Gadalla, Paul. 2020. "Turkey’S Track Record Of Weaponising Refugees, PAUL GADALLA | Kathimerini". Ekathimerini.Com. https://www.ekathimerini.com/251025/opinion/ekathimerini/comment/turkeys-track-record-of-weaponising-refugees.

Pierini, Marc. 2020. "How Far Can Turkey Challenge NATO And The EU In 2020?". Carnegie Europe. https://carnegieeurope.eu/2020/01/29/how-far-can-turkey-challenge-nato-and-eu-in-2020-pub-80912.

"Istanbul Election Rerun: Opposition Candidate Wins Key Mayoral Race | DW | 23.06.2019". 2019. DW.COM. https://www.dw.com/en/istanbul-election-rerun-opposition-candidate-wins-key-mayoral-race/a-49321179.

NOTES

[1] "EU Regulates Terms For Accession Talks As Turkey's Decades long Waiting Continues". 2020. Daily Sabah. https://www.dailysabah.com/eu-affairs/2020/02/06/eu-regulates-terms-for-accession-talks-as-turkeys-decadeslong-waiting-continues.

[2] "Accession Criteria - European Neighbourhood Policy And Enlargement Negotiations - European Commission". 2016. European Neighbourhood Policy And Enlargement Negotiations - European Commission. https://ec.europa.eu/neighbourhood-enlargement/policy/glossary/terms/accession-criteria_en.

[3] "EU Regulates Terms For Accession Talks As Turkey's Decades long Waiting Continues". 2020. Daily Sabah. https://www.dailysabah.com/eu-affairs/2020/02/06/eu-regulates-terms-for-accession-talks-as-turkeys-decadeslong-waiting-continues.

[4] "EU-Turkey Relations In Light Of The Syrian Conflict And Refugee Crisis - Think Tank". 2020. Europarl.Europa.Eu. https://www.europarl.europa.eu/thinktank/en/document.html?reference=EPRS_BRI(2020)649327.

[5] Uras, Umut. 2020. "Turkey, EU And The Imperilled Refugee Deal". Aljazeera.Com. https://www.aljazeera.com/news/2020/03/turkey-eu-imperilled-refugee-deal-200302085719576.html.

[6] Emre Akgündüz, Yusuf, Marcel Van den Berg, and Wolter Hassink. 2015. The Impact Of Refugee Crises On Host Labor Markets: The Case Of The Syrian Refugee Crisis In Turkey. Ebook. IZA. https://poseidon01.ssrn.com/delivery.php?ID=866105071122102093100091114095016075063054071045017087095022005011118086028078122118008024036073080127018087011116082102114098108003000000083079127113084017004087074018120026126&EXT=pdf.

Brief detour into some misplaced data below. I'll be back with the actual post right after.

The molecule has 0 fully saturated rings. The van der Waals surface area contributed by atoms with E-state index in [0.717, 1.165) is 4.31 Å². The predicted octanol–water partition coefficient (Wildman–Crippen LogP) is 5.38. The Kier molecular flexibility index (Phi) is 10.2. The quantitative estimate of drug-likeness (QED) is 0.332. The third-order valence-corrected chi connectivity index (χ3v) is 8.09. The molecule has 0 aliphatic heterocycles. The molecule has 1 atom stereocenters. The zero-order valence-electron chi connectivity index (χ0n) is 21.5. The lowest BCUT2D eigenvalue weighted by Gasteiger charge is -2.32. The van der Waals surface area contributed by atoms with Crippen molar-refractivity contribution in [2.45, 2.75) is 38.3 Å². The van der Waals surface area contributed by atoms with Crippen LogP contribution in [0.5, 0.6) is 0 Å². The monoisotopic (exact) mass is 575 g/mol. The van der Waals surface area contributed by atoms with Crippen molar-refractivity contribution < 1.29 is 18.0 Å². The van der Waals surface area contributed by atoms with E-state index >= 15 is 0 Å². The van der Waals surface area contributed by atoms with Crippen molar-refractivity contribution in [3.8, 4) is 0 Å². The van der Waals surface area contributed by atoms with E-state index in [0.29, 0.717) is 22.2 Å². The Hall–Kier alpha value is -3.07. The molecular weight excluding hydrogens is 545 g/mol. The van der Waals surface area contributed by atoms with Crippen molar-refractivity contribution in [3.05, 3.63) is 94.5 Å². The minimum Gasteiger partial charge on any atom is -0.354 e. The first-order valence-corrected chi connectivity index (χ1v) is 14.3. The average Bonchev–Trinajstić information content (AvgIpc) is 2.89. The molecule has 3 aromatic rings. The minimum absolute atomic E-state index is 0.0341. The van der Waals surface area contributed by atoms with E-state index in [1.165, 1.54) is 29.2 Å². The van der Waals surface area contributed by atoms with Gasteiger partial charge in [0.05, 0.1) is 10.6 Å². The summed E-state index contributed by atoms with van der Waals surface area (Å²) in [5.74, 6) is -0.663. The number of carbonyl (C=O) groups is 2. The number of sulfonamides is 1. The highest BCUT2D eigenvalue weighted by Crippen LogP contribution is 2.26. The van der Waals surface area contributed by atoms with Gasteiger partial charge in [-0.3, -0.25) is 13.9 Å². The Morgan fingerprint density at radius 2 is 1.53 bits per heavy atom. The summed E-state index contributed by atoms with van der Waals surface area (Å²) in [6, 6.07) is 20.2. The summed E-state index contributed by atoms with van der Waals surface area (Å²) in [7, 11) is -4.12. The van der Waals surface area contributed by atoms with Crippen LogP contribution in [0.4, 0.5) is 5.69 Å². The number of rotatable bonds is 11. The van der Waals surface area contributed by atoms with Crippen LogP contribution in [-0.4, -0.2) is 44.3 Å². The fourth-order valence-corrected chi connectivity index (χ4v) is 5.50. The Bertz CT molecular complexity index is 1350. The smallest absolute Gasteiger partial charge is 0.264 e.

[7] Ibid.

[8] Todd, Zoe. 2020. "By The Numbers: Syrian Refugees Around The World". FRONTLINE. https://www.pbs.org/wgbh/frontline/article/numbers-syrian-refugees-around-world/.

[9] Wanat, Zosia. 2020. "3 EU Countries Broke Law By Refusing To Take In Refugees, Says Court Lawyer". POLITICO. Accessed July 17. https://www.politico.eu/article/3-eu-countries-broke-law-by-refusing-to-take-in-refugees-says-court-lawyer/.

[10] "Press Corner". 2016. European Commission - European Commission. https://ec.europa.eu/commission/presscorner/detail/en/MEMO_16_1494.

[11] Ibid.

[12] Vitor Da Silva Marques, Joao, and Anelise Borges in Edirne. 2020. "Erdogan Demands EU Chiefs In Brussels Support Turkey 'Without Delay'". Euronews. https://www.euronews.com/2020/03/10/erdogan-demands-eu-chiefs-in-brussels-support-turkey-without-delay.

[13] Gadalla, Paul. 2020. "Turkey’S Track Record Of Weaponising Refugees, PAUL GADALLA | Kathimerini". Ekathimerini.Com. https://www.ekathimerini.com/251025/opinion/ekathimerini/comment/turkeys-track-record-of-weaponising-refugees.

[14] Ibid.

[15] Ibid.

[16] Pierini, Marc. 2020. "How Far Can Turkey Challenge NATO And The EU In 2020?". Carnegie Europe. https://carnegieeurope.eu/2020/01/29/how-far-can-turkey-challenge-nato-and-eu-in-2020-pub-80912.

[17] Ibid.

[18] "Istanbul Election Rerun: Opposition Candidate Wins Key Mayoral Race | DW | 23.06.2019". 2019. DW.COM. https://www.dw.com/en/istanbul-election-rerun-opposition-candidate-wins-key-mayoral-race/a-49321179.